Futures Movers: Oil futures slip as API report shows a big build in U.S. crude supplies

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Oil futures edged lower Wednesday after a report pointed to a bigger-than-expected inventory build in the U.S., while investors watched for a further inventory update to affirm signs of rising supplies.

Late Tuesday, the American Petroleum Institute showed that U.S. crude supplies rose by roughly 4.3 million barrels for the week ended Nov. 1, according to sources. The report comes ahead of the more closely followed inventory report from U.S. Energy Information Administration due at 10:30 a.m. Eastern Time, later Wednesday.

The EIA data are expected to show crude inventories up by 2.7 million barrels last week, according to analysts polled by S&P Global Platts.

West Texas Intermediate crude for December delivery CLZ19, -0.59%  lost 25 cents, or 0.4%, to trade at $56.98 a barrel on the New York Mercantile Exchange, after the U.S. benchmark settled 1.2% higher Tuesday.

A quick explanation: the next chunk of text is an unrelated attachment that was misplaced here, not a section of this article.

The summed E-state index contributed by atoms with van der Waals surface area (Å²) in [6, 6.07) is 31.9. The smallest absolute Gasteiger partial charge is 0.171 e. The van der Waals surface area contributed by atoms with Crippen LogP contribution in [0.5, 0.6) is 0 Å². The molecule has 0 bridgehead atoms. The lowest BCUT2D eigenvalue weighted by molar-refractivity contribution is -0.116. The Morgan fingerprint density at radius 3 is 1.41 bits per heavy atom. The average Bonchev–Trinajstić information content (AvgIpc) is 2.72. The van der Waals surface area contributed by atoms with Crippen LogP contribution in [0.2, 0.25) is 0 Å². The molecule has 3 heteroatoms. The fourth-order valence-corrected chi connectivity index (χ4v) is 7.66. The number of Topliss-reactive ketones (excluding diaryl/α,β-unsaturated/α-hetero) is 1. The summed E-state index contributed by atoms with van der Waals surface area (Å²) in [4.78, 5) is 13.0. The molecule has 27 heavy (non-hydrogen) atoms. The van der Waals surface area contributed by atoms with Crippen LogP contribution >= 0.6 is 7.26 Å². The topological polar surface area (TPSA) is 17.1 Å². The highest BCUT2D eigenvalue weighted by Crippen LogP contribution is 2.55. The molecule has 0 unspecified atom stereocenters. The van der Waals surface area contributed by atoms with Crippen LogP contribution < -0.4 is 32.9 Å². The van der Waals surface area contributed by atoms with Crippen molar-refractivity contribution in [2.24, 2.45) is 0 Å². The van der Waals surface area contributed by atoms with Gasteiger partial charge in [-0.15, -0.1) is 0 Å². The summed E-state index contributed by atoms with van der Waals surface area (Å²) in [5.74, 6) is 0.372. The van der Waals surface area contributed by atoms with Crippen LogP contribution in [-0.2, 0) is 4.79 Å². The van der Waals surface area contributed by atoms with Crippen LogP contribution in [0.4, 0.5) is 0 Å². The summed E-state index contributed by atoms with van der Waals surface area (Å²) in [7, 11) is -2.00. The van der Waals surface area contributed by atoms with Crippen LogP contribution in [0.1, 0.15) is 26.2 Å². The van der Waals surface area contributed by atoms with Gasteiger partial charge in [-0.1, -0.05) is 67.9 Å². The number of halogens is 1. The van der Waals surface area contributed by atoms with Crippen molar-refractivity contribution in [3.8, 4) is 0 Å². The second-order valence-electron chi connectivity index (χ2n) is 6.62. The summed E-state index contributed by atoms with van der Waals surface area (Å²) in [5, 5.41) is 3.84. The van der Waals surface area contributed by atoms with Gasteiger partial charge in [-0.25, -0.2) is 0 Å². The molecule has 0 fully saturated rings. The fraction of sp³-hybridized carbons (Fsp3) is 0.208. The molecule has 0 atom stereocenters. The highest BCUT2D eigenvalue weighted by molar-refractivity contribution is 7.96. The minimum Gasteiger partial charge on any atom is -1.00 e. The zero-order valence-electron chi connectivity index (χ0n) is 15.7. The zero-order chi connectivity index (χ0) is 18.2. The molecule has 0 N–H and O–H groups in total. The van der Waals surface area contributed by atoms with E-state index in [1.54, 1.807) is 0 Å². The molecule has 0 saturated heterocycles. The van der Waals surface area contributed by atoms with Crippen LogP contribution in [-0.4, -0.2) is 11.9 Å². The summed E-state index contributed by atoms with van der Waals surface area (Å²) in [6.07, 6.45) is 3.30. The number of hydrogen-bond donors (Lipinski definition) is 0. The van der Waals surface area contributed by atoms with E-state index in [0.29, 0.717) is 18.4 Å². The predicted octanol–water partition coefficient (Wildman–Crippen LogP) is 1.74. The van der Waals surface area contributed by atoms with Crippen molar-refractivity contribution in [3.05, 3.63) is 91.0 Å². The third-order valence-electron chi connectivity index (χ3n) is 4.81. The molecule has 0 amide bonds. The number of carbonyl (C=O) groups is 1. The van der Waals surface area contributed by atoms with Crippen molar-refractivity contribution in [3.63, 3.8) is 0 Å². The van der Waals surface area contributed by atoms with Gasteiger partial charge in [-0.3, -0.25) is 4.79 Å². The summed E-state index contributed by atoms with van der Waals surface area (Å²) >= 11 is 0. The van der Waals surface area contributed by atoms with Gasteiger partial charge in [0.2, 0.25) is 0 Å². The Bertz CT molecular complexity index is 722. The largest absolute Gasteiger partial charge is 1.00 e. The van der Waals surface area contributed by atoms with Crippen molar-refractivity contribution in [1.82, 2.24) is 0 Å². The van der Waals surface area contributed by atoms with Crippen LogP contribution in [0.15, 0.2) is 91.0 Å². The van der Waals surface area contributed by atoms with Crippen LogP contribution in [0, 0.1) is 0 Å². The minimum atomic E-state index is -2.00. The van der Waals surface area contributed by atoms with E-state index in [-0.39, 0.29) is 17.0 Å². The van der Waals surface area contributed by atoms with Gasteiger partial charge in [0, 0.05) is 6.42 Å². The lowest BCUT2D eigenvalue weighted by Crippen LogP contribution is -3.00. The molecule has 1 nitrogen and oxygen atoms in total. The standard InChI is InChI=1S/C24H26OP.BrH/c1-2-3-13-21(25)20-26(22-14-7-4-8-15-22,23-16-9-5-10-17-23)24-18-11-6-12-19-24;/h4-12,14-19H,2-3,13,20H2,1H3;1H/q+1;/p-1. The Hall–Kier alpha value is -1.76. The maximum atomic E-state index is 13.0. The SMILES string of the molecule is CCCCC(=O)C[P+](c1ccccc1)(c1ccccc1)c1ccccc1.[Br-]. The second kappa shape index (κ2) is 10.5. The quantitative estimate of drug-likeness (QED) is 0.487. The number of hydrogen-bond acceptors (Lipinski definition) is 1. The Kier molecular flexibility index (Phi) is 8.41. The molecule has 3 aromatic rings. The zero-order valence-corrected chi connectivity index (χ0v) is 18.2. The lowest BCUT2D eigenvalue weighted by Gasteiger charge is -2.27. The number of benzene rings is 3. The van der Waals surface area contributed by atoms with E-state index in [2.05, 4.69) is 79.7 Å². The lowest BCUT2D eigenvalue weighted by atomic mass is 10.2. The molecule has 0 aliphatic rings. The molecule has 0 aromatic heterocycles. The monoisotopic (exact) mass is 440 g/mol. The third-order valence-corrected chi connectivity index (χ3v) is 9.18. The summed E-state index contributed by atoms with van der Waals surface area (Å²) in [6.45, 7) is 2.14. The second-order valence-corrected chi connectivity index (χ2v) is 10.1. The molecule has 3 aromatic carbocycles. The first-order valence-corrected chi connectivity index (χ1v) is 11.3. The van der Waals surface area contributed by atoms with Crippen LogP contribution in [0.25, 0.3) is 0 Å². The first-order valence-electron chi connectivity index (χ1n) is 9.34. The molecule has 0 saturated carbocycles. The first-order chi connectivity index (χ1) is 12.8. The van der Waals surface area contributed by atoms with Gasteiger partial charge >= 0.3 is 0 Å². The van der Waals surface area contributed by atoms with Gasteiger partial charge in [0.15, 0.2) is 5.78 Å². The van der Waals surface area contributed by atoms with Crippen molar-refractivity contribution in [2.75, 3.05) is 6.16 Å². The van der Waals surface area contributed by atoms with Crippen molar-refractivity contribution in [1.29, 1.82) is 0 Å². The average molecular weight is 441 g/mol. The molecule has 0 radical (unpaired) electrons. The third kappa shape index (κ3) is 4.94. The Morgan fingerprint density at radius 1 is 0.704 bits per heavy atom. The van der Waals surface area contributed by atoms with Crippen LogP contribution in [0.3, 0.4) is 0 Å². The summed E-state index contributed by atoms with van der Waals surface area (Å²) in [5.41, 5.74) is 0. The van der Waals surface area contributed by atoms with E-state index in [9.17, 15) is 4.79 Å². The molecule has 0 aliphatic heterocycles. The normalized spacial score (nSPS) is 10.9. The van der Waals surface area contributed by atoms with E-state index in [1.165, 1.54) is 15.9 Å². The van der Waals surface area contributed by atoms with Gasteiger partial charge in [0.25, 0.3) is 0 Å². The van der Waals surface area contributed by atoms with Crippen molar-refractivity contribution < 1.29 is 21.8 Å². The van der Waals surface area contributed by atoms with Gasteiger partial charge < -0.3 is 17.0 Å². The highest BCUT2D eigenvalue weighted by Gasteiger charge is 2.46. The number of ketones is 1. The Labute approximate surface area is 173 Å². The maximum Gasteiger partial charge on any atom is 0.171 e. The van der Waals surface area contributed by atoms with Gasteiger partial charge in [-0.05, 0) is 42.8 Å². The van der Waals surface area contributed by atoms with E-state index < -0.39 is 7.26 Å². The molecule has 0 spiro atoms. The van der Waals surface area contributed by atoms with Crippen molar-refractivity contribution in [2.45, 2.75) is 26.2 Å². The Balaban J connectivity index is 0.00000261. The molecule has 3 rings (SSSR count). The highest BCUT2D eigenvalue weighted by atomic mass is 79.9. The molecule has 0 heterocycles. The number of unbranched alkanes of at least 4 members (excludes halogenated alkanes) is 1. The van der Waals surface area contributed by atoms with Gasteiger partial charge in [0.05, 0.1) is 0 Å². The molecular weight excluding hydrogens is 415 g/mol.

January Brent crude BRNF20, -0.76% gained shed 39 cents, or 0.6%, to $62.57 a barrel on ICE Futures Europe, following a 1.3% rise for BRNF20, -0.76% the global benchmark.

“The build [shown in API] was almost triple analysts’ forecast and delivered a brief reminder that oversupply concerns are not going away anytime soon,” said Edward Moya, senior market analyst at brokerage Oanda, in a daily research note.

The API report also reportedly showed stockpile declines of about 4 million barrels for gasoline and 1.6 million barrels for distillates. S&P showed forecasts for supply declines of 2.4 million barrels for gasoline and 1 million barrels for distillates, which include heating oil.

Investors also watched reports that Saudi Arabia is set to push the Organization of the Petroleum Exporting Countries to make deeper oil-production cuts by pressuring laggard members ahead of its state-run oil company’s massive initial public offering, which could value its Saudi Aramco at $4 trillion.

Read: Saudi Aramco finally launches long-awaited mega-IPO

Worries about weakening global growth and a trade war between China and the U.S. has helped to depress energy prices, along with rising production in the U.S.

Check out: Here’s what investors need to know about the long-awaited Saudi Aramco IPO

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